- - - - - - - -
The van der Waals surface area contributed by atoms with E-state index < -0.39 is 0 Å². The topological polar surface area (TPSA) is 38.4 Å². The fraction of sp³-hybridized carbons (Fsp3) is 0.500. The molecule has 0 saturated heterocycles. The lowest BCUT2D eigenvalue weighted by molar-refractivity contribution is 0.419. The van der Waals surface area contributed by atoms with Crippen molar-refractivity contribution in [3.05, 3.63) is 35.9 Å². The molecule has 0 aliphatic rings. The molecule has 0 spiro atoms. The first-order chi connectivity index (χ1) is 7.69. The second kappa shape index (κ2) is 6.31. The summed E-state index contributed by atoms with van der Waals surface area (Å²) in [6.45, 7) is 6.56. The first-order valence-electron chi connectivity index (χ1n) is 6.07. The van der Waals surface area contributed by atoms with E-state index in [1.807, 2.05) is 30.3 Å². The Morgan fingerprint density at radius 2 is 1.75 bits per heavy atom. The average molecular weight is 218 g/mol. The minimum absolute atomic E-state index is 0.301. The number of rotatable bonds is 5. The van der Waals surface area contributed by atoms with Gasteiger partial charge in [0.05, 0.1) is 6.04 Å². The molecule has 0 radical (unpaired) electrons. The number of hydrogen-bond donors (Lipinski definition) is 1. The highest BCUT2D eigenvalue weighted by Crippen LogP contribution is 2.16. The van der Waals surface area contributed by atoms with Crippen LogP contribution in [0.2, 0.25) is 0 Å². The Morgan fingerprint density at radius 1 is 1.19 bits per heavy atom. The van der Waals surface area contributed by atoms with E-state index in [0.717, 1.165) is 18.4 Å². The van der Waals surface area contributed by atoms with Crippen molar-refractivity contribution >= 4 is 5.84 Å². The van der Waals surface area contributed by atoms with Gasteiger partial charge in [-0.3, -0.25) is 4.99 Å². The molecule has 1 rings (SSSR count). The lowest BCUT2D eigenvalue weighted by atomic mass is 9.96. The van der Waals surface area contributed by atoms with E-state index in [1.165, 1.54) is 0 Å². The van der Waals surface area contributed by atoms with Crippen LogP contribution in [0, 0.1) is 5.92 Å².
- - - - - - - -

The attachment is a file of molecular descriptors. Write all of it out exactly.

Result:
The van der Waals surface area contributed by atoms with E-state index < -0.39 is 0 Å². The topological polar surface area (TPSA) is 38.4 Å². The fraction of sp³-hybridized carbons (Fsp3) is 0.500. The molecule has 0 saturated heterocycles. The lowest BCUT2D eigenvalue weighted by molar-refractivity contribution is 0.419. The van der Waals surface area contributed by atoms with Crippen molar-refractivity contribution in [3.05, 3.63) is 35.9 Å². The molecule has 0 aliphatic rings. The molecule has 0 spiro atoms. The first-order chi connectivity index (χ1) is 7.69. The second kappa shape index (κ2) is 6.31. The summed E-state index contributed by atoms with van der Waals surface area (Å²) in [6.45, 7) is 6.56. The first-order valence-electron chi connectivity index (χ1n) is 6.07. The van der Waals surface area contributed by atoms with E-state index in [1.807, 2.05) is 30.3 Å². The Morgan fingerprint density at radius 2 is 1.75 bits per heavy atom. The average molecular weight is 218 g/mol. The minimum absolute atomic E-state index is 0.301. The number of rotatable bonds is 5. The van der Waals surface area contributed by atoms with Gasteiger partial charge in [0.05, 0.1) is 6.04 Å². The molecule has 0 radical (unpaired) electrons. The number of hydrogen-bond donors (Lipinski definition) is 1. The highest BCUT2D eigenvalue weighted by Crippen LogP contribution is 2.16. The van der Waals surface area contributed by atoms with Crippen LogP contribution in [0.2, 0.25) is 0 Å². The Morgan fingerprint density at radius 1 is 1.19 bits per heavy atom. The van der Waals surface area contributed by atoms with E-state index in [0.717, 1.165) is 18.4 Å². The van der Waals surface area contributed by atoms with Crippen molar-refractivity contribution >= 4 is 5.84 Å². The van der Waals surface area contributed by atoms with Gasteiger partial charge in [-0.3, -0.25) is 4.99 Å². The molecule has 1 rings (SSSR count). The lowest BCUT2D eigenvalue weighted by atomic mass is 9.96. The van der Waals surface area contributed by atoms with E-state index in [1.165, 1.54) is 0 Å². The van der Waals surface area contributed by atoms with Crippen LogP contribution in [0, 0.1) is 5.92 Å².